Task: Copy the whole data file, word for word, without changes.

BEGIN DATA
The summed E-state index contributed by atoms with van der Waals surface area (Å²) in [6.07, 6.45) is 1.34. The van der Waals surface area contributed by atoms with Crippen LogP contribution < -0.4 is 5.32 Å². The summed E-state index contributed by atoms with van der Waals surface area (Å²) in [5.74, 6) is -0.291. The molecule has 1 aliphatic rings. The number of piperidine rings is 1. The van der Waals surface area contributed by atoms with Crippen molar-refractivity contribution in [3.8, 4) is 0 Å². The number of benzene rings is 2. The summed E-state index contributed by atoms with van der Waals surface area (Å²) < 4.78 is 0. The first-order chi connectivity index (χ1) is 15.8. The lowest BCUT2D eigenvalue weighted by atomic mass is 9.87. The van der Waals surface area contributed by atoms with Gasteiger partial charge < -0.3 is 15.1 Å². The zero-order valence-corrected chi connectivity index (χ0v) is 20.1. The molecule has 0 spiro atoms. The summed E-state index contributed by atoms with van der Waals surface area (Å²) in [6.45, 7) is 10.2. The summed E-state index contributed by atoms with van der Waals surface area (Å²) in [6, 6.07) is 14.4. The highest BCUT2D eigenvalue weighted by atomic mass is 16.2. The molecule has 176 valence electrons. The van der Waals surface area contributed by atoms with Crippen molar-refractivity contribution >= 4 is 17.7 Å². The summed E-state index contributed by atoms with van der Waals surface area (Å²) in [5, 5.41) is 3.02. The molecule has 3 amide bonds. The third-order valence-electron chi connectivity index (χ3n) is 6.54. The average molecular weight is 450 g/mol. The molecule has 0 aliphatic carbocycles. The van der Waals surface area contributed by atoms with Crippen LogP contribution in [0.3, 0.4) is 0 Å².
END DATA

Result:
The summed E-state index contributed by atoms with van der Waals surface area (Å²) in [6.07, 6.45) is 1.34. The van der Waals surface area contributed by atoms with Crippen LogP contribution < -0.4 is 5.32 Å². The summed E-state index contributed by atoms with van der Waals surface area (Å²) in [5.74, 6) is -0.291. The molecule has 1 aliphatic rings. The number of piperidine rings is 1. The van der Waals surface area contributed by atoms with Crippen molar-refractivity contribution in [3.8, 4) is 0 Å². The number of benzene rings is 2. The summed E-state index contributed by atoms with van der Waals surface area (Å²) < 4.78 is 0. The first-order chi connectivity index (χ1) is 15.8. The lowest BCUT2D eigenvalue weighted by atomic mass is 9.87. The van der Waals surface area contributed by atoms with Gasteiger partial charge < -0.3 is 15.1 Å². The zero-order valence-corrected chi connectivity index (χ0v) is 20.1. The molecule has 0 spiro atoms. The summed E-state index contributed by atoms with van der Waals surface area (Å²) in [6.45, 7) is 10.2. The summed E-state index contributed by atoms with van der Waals surface area (Å²) in [6, 6.07) is 14.4. The highest BCUT2D eigenvalue weighted by atomic mass is 16.2. The molecule has 176 valence electrons. The van der Waals surface area contributed by atoms with Crippen molar-refractivity contribution >= 4 is 17.7 Å². The summed E-state index contributed by atoms with van der Waals surface area (Å²) in [5, 5.41) is 3.02. The molecule has 3 amide bonds. The third-order valence-electron chi connectivity index (χ3n) is 6.54. The average molecular weight is 450 g/mol. The molecule has 0 aliphatic carbocycles. The van der Waals surface area contributed by atoms with Crippen LogP contribution in [0.3, 0.4) is 0 Å².